Travel the World in Books Challenge: Albania

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I’ve got another book to cross off my Travel the World in Books Challenge! This time it’s Albania.

Albania is a country in Europe with a population of roughly 3,029,278. Their government is currently a parliamentary democracy, although in the past, it was communist, as you’ll hear more about with the book I read. The capital is Tirana, though the main person in the book, Fr. Zef Pllumi, lived at the Franciscan College in Shkodër, which you can see at the top of Albania in the map.

Map of Albania

Pictures and facts from the CIA World Factbook:

The book that I picked to read for Albania is (disclaimer: affiliate link) Live to Tell: A True Story of Religious Persecution in Communist Albania by Fr. Zef Pllumi.

This book is an autobiographical book written by a Franciscan friar who was imprisoned and tortured for being Catholic under the reign of communism in Albania. He endured so much, even while reading it you truly come to understand that it was a miracle and that he found the will to live and to keep going, because it was truly harsh stuff that he endured. Cramped conditions, beatings/torture, near starvation, forced labor, and more.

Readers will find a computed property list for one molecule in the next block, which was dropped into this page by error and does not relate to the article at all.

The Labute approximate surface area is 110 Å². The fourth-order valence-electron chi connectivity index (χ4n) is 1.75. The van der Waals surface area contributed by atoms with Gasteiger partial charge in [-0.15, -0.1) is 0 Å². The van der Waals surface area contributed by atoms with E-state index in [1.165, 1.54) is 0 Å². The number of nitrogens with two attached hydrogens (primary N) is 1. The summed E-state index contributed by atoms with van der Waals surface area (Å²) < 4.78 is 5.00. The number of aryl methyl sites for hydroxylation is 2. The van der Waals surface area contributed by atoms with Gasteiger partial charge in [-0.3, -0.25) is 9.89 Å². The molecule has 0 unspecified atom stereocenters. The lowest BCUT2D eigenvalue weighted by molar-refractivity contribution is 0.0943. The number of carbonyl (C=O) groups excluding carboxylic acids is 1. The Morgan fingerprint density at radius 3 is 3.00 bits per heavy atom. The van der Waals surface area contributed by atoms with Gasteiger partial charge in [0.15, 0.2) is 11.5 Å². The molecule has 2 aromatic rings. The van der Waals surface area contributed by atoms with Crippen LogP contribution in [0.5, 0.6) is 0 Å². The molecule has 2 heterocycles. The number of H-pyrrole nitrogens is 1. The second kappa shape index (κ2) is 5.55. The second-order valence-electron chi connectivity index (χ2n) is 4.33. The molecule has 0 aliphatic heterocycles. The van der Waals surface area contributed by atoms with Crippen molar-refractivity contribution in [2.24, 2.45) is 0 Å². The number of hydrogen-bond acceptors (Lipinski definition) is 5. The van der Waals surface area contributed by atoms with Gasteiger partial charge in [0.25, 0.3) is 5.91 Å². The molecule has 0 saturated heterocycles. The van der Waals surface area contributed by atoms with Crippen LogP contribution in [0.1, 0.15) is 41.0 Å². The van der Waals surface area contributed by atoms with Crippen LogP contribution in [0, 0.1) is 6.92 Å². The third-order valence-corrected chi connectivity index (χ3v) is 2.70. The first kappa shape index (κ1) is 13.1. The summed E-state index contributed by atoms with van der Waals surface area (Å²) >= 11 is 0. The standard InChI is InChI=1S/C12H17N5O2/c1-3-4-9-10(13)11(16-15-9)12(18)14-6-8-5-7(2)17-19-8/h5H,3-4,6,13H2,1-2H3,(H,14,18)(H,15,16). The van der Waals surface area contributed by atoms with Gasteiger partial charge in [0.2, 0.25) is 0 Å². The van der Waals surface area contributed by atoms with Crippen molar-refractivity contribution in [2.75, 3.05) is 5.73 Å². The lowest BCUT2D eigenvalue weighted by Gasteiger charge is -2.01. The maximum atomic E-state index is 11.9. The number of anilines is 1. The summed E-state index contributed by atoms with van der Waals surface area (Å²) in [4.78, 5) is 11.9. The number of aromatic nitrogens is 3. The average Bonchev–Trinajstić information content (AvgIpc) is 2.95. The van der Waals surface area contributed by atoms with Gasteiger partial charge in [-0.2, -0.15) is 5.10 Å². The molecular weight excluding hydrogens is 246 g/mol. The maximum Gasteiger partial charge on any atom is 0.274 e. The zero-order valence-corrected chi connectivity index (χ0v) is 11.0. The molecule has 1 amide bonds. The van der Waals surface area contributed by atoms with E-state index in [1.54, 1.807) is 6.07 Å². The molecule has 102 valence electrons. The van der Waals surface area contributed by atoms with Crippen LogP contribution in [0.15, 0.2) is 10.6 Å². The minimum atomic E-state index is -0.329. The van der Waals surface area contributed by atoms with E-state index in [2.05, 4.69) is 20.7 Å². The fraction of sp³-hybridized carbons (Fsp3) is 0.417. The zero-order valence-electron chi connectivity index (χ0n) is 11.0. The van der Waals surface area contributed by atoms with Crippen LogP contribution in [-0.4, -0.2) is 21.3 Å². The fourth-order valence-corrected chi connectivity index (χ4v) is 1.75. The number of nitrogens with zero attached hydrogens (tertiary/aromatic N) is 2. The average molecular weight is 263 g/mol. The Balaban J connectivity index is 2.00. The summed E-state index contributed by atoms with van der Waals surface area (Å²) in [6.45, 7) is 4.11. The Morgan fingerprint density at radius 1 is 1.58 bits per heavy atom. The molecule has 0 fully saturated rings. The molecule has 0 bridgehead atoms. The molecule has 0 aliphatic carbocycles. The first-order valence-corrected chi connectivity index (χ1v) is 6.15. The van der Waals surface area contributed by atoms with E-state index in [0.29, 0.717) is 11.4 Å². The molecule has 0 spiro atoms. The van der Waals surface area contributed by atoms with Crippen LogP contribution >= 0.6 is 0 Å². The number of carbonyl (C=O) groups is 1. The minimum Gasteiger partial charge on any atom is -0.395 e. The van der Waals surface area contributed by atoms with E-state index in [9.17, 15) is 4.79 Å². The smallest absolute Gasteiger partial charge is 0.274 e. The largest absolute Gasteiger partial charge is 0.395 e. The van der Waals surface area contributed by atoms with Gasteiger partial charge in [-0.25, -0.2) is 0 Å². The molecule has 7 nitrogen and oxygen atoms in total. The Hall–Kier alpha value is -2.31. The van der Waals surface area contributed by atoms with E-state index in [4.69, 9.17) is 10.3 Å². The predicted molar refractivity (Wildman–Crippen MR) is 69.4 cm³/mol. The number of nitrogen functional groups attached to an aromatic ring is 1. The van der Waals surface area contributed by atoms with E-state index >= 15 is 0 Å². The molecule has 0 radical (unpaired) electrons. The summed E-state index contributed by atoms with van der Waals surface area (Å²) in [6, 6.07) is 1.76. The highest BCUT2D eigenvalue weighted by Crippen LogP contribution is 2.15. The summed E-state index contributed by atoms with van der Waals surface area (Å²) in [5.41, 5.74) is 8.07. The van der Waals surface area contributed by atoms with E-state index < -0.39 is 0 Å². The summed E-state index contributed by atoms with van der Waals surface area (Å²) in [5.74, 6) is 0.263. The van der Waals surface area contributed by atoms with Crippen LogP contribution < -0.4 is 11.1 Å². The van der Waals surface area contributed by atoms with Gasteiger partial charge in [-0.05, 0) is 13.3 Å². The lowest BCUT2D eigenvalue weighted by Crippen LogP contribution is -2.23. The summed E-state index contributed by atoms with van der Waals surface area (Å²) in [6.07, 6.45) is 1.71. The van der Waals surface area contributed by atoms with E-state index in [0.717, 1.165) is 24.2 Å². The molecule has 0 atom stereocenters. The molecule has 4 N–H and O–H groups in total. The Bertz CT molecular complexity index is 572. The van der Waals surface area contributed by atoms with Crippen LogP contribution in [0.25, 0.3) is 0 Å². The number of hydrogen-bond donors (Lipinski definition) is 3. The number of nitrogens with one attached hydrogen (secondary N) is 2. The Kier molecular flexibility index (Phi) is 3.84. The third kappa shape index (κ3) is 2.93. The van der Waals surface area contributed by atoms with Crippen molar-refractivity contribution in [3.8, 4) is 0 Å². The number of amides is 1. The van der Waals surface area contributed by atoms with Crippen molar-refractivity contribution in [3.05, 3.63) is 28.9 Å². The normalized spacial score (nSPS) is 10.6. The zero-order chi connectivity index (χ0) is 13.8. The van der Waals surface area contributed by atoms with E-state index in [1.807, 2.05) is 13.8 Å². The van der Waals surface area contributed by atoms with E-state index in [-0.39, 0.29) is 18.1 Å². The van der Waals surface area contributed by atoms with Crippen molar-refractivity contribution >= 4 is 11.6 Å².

Before this, I had very little idea about communism in Albania – or in fact, anything about Albania as all. This happened in the mid to late 1940s, so a lot of the history we learned during school revolves around World War II, for understandable reasons. Still, I strive to learn history from all over and so this book was a good piece to that. However, at the same time, it is a personal story, so you don’t really see completely the politics going on on the broader level. But it is a very interesting glimpse into a very dark period.

Fr. Pllumi’s hope and faith was inspiring, to say the least. He remained convinced even when a few others around him gave in to save their own lives. It also showed some encouraging inter-faith relationships in the prison, the way that only people who have a common oppressor can come to see. It also definitely wrenched at your hearts as some of Fr. Pllumi’s friends die and as you see them endure horrible things. And you can’t read a book like this without thinking about your own life and situation and how blessed you are.

I’d recommend this book to anyone who is interested in history and/or true stories of religious persecution. It is a bit of a slog to get through – it’s originally translated into English from Albanian and I think sometimes a bit gets lost in translation, but it’s still a worthwhile read.

Have you ever read any good books about Albania? How much do you know about Albania? 

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